In theory, I would not disagree, but for me, it would depend on the reason for the infighting. I will address the example you gave about the lesbian group. I don’t know why this group that you mentioned was experiencing the infighting and the faction split, but let’s say for the sake of the argument, they were unable to decide on what rights they should fight for first. What if one faction thought they should fight for same-sex marriage and the other thought they should fight for employment non-discrimination. Well, okay, that might split up the group if they were passionate about their positions, but at least in this example, community members are not attacking each other and criticizing each other for who they are, which is what is happening in the trans community. The “gender police” situation that Matt talked about, which seems (to me) to be especially apparent in the FTM/genderqueer community, and the transgender vs. transsexual arguments that Jennifer Boylan talked about that seem (to me) to be more prevalent in the MTF/crossdresser community, are cases where trans people are pointing the finger at each other and criticizing each other for how they identify or how far they take their transitions.

          Now I’m severely oversimplifying the situations here, I know, but only for the point I’m trying to make. If infighting is the result of passionate disagreement about the outcome of the activities that can benefit the community anyway, then I wouldn’t be as opposed as I am to what we have in the transgender community which is a collection of personal criticisms against one another. I put up with that crap from people in the non-trans community. Why would it be a good thing to have it within the trans community?

  2. j says:

    Infighting for the sake of infighting? Well no one picks a battle for nothing. (We’ll leave space for the exceptions who are a handful). It’s wearing on the nerves to be a conscientious objector.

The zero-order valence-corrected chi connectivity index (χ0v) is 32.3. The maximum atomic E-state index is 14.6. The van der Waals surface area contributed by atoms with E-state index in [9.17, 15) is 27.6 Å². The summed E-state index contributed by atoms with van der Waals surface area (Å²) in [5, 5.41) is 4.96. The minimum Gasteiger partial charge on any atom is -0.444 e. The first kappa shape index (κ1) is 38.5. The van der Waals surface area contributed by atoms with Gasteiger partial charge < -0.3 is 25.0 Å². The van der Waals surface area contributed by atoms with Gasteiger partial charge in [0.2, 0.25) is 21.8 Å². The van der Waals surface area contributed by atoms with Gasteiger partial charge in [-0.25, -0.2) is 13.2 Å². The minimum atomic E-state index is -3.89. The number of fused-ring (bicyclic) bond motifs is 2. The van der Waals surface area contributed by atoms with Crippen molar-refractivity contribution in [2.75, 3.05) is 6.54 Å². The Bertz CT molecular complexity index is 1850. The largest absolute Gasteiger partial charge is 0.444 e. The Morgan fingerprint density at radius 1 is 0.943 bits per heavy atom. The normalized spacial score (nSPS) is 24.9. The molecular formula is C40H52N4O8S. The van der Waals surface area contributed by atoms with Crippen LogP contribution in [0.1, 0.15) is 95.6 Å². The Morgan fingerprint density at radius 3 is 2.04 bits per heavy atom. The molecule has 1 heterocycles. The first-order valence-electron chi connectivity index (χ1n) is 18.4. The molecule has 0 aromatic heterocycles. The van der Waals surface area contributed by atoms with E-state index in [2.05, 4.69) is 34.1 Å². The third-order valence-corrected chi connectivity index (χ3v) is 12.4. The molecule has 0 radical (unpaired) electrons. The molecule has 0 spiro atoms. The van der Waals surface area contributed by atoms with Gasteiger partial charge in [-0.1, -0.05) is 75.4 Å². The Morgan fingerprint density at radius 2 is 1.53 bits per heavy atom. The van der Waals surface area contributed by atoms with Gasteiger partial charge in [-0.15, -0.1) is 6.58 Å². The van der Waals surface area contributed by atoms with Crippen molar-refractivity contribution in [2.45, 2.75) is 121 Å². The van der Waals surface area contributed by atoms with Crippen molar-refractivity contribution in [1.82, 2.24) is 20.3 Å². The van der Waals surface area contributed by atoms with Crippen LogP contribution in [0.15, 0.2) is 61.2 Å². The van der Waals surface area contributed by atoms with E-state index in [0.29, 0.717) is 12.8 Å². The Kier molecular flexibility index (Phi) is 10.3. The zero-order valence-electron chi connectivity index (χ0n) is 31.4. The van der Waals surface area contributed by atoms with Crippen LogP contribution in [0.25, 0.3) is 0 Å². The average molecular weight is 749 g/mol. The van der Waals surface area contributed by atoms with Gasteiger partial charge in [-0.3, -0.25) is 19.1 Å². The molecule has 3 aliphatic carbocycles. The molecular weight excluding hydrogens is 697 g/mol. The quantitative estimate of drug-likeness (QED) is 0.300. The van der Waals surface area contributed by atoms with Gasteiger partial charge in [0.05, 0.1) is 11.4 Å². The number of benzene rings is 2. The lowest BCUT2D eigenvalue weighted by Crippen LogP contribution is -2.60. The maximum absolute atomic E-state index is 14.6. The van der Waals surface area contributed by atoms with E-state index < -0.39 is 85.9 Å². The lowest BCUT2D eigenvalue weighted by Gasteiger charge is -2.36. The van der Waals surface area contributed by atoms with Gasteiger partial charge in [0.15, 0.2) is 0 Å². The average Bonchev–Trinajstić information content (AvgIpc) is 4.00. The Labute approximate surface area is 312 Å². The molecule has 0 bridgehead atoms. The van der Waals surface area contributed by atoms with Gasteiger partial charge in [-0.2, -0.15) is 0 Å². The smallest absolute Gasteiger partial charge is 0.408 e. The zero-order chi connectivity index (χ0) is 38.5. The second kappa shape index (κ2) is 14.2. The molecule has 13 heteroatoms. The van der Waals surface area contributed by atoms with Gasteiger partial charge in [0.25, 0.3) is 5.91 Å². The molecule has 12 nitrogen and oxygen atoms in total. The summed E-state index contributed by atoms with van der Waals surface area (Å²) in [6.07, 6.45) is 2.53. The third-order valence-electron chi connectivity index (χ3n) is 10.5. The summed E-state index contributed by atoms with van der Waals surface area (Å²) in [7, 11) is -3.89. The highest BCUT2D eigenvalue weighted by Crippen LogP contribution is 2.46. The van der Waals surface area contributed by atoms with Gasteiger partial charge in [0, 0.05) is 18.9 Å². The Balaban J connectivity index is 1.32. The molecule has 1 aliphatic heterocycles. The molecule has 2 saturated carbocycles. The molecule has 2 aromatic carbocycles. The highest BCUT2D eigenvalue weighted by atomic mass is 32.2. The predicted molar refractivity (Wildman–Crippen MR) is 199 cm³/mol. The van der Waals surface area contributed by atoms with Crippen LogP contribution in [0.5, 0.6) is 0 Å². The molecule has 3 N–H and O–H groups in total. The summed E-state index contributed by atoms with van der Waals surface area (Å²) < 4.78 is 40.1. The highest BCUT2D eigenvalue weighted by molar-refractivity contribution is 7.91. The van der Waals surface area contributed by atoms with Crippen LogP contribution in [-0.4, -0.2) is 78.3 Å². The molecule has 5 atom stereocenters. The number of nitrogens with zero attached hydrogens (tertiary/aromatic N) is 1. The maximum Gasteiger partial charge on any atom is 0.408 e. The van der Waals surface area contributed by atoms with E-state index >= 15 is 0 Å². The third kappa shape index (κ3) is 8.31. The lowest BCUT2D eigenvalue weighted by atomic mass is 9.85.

You cannot wish personal criticisms away. Unfortunately. That is just how it is.

    If people are different and want to be seen differently, you cannot help it. How do things work here in India? In India we have the trangender community where you have transwomen and men who would be loath to being seen as anything other than ‘man’ or ‘woman’ in passports and official papers. And then you have the arvani, hijra community, where you have a few fully transitioned ladies who insist on being called the third gender. No one tells them “Oh so now you’ve transitioned so now you are not third gender.” Perhaps this is because you have religion come and save the day. (In both Islam and Hinduism we see them as intercessors to God.) and they’ve always been in a world that is so different. So they get to maintain their third gender status, if that is what they want. The Government listens to their needs. Each party has their own space. And sticks to it.

    I think the problems arise because everyone who is so different, is lumped together in the Transgender space. It just causes a lot of confusion within the transgender umbrella. And if you are beyond the Transgender umbrella, they’re even more confused.

    (last day of my holiday; so see you whenever I next get time to check this space out. God knows when !! )

    • Thanks J. I don’t disagree with you at all – the transgender community is quite diverse. I also agree that if people want to be seen differently, then I have no issue with that. What I have an issue with is when they tell me how I should identify or label myself.

      In the end, they can label themselves any way they want, or put themselves in a different group or whatever, but I think it’s a shame we can’t stand together.

      Good luck going back to work. I know it’s been tough.